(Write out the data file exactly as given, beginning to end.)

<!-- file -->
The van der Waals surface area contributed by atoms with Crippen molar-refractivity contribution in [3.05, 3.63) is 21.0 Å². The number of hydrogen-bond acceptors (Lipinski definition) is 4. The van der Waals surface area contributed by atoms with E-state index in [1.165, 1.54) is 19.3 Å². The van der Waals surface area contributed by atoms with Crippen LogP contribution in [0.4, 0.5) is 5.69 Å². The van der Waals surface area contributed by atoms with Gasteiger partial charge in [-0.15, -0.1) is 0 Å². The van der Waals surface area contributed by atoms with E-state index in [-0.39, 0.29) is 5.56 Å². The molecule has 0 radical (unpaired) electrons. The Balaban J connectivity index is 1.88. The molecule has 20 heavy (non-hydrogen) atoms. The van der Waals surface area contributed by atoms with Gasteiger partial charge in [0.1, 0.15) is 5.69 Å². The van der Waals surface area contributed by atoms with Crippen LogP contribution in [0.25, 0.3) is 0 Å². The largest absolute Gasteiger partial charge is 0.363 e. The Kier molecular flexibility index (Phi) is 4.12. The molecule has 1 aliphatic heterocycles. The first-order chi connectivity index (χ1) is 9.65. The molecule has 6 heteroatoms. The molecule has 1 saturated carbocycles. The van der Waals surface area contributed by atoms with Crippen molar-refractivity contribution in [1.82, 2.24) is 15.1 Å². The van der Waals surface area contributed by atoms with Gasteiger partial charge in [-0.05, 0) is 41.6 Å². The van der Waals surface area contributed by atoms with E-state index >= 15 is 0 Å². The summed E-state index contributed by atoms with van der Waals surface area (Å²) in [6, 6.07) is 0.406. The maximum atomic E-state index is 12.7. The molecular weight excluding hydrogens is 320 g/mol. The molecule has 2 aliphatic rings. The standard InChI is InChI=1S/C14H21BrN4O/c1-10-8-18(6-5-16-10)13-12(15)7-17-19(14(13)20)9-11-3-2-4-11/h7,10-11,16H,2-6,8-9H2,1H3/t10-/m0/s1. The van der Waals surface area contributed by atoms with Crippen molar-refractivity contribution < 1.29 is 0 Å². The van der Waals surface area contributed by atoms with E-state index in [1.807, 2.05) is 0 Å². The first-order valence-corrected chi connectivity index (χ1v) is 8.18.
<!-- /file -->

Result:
The van der Waals surface area contributed by atoms with Crippen molar-refractivity contribution in [3.05, 3.63) is 21.0 Å². The number of hydrogen-bond acceptors (Lipinski definition) is 4. The van der Waals surface area contributed by atoms with E-state index in [1.165, 1.54) is 19.3 Å². The van der Waals surface area contributed by atoms with Crippen LogP contribution in [0.4, 0.5) is 5.69 Å². The van der Waals surface area contributed by atoms with Gasteiger partial charge in [-0.15, -0.1) is 0 Å². The van der Waals surface area contributed by atoms with E-state index in [-0.39, 0.29) is 5.56 Å². The molecule has 0 radical (unpaired) electrons. The Balaban J connectivity index is 1.88. The molecule has 20 heavy (non-hydrogen) atoms. The van der Waals surface area contributed by atoms with Gasteiger partial charge in [0.1, 0.15) is 5.69 Å². The van der Waals surface area contributed by atoms with Crippen LogP contribution in [0.25, 0.3) is 0 Å². The largest absolute Gasteiger partial charge is 0.363 e. The Kier molecular flexibility index (Phi) is 4.12. The molecule has 1 aliphatic heterocycles. The first-order chi connectivity index (χ1) is 9.65. The molecule has 6 heteroatoms. The molecule has 1 saturated carbocycles. The van der Waals surface area contributed by atoms with Crippen molar-refractivity contribution in [1.82, 2.24) is 15.1 Å². The van der Waals surface area contributed by atoms with Gasteiger partial charge in [-0.05, 0) is 41.6 Å². The van der Waals surface area contributed by atoms with E-state index >= 15 is 0 Å². The summed E-state index contributed by atoms with van der Waals surface area (Å²) in [6, 6.07) is 0.406. The maximum atomic E-state index is 12.7. The molecular weight excluding hydrogens is 320 g/mol. The molecule has 2 aliphatic rings. The standard InChI is InChI=1S/C14H21BrN4O/c1-10-8-18(6-5-16-10)13-12(15)7-17-19(14(13)20)9-11-3-2-4-11/h7,10-11,16H,2-6,8-9H2,1H3/t10-/m0/s1. The van der Waals surface area contributed by atoms with Crippen molar-refractivity contribution < 1.29 is 0 Å². The van der Waals surface area contributed by atoms with E-state index in [1.807, 2.05) is 0 Å². The first-order valence-corrected chi connectivity index (χ1v) is 8.18.